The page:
Breaking up Palestinian life so Israelis can live comfortably
Nabi Saleh protest. All protest photos taken from Chroniques de Palestine- Popular resistance and human rights
Breaking the mould of uncritical US media reporting on Israel-Palestine, a recent broadcast by This American Life draws attention to the routinised disruption of Palestinian lives as central to domination under occupation, but fails to pick up on a gender perspective which sheds critical light on power.
By Katherine Natanel, Open Democracy
June 10, 2013
“From WBEZ Chicago, it’s This American Life, distributed by Public Radio International. I’m Ira Glass. Two mysteries will unfold. Stay with us.”
On April 19, 2013, Chicago Public Media broadcast an episode of This American Life which had me running faster than usual in my local London park. Entitled ‘Picture Show,’ episode #493 centres on “how the story that we tell ourselves about a picture totally determines what we see when we look at it.” Between an introduction questioning the civilian surveillance mobilised during recent bombings in Boston and ‘Act Two’ which details emotional opportunism in the contemporary art world, the episode’s first act unfolds in the West Bank – the Occupied Palestinian Territories. In airing ‘Picture Show,’ This American Life importantly broke its own relative silence on Israel-Palestine and also the mould of US reporting. Yet the programme misses out on two crucial issues: the relationship between Jewish Israeli ‘normalcy’ and the perpetual disruption or destabilisation of Palestinian lives; and a gender perspective which sheds critical light on power.
Broadcast weekly on over 500 stations to an estimated audience of 1.8 million listeners, This American Life airs themed snapshots of everyday life in the United States, revealing the extent to which the ordinary may be anything but. The recipient of much acclaim, this radio programme is uniquely situated to spark debate and discussion as it highlights the presence of politics and power within the mundane. At times venturing beyond national borders, producers and contributors draw important connections between American life and the everyday experiences of those living in contexts shaped by US foreign policy and interests – places like Guatemala, Iraq, Afghanistan and China. Therefore the relative silence of This American Life around Israel-Palestine has always struck me as strange. Though infrequent, a number of segments have admittedly engaged with questions of peace and conflict in Israel-Palestine, most airing during the early 2000s. Yet the gaps between these programmes have contributed to a particular picture, one in which the stories left untold do as much work as those recounted.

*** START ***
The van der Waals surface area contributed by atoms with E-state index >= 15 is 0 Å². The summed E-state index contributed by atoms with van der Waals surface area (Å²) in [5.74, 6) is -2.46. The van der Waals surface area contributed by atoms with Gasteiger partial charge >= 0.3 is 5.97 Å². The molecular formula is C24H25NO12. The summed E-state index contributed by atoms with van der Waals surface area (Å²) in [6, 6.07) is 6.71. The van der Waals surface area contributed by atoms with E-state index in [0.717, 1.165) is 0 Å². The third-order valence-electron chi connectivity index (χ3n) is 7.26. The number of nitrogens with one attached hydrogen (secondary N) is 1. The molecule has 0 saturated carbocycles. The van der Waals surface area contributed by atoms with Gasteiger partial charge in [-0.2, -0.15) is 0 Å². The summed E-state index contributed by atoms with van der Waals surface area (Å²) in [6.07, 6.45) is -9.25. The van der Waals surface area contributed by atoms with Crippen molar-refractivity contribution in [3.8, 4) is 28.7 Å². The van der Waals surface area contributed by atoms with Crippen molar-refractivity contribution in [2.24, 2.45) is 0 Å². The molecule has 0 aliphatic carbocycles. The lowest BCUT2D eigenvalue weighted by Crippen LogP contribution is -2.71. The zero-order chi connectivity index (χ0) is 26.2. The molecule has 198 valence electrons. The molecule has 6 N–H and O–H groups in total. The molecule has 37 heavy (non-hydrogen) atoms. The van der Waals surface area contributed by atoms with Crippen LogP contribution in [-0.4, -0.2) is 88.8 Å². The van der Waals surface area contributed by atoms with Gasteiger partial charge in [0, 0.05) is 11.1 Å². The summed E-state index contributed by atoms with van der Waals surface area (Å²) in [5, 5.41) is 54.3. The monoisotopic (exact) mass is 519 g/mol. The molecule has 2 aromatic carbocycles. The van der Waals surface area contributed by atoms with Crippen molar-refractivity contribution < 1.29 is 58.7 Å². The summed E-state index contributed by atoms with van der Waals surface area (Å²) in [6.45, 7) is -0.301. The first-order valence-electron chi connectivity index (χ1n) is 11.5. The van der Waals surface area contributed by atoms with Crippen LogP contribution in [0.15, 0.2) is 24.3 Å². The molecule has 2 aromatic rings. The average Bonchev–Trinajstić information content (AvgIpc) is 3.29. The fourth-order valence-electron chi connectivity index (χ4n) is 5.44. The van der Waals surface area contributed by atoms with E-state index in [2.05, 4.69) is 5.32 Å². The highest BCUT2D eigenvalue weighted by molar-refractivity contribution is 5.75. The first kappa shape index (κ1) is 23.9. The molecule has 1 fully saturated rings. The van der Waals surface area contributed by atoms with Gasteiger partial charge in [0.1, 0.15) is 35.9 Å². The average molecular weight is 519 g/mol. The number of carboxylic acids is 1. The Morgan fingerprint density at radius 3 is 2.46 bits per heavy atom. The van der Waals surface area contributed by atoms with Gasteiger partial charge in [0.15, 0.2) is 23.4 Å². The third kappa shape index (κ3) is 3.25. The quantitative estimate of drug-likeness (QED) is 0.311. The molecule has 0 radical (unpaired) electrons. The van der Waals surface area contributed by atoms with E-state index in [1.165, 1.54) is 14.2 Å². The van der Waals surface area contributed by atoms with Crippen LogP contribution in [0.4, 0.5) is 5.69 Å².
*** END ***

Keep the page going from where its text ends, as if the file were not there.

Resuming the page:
With ‘Picture Show’ this story begins to change.
Produced by Nancy Updike, the programme’s first act – ‘Photo Op’ – attempts to find an explanation for why Israeli soldiers in the West Bank now routinely wake young Palestinian boys in the middle of the night for purposes of capturing their images on camera. Contextualised by Updike’s 15-year history of reporting from the West Bank and protests against the occupation held weekly in the Palestinian village of Nabi Saleh, the segment describes the practice of night time image recording as part of the shifting procedures adopted by the Israel Defence Force (IDF) in the Occupied Palestinian Territories. These photography raids emerge as one method – among many – through which the Israeli state and military “control so many people so effectively for so long.”
One of the IDF’s surveillance towers that stud the security wall.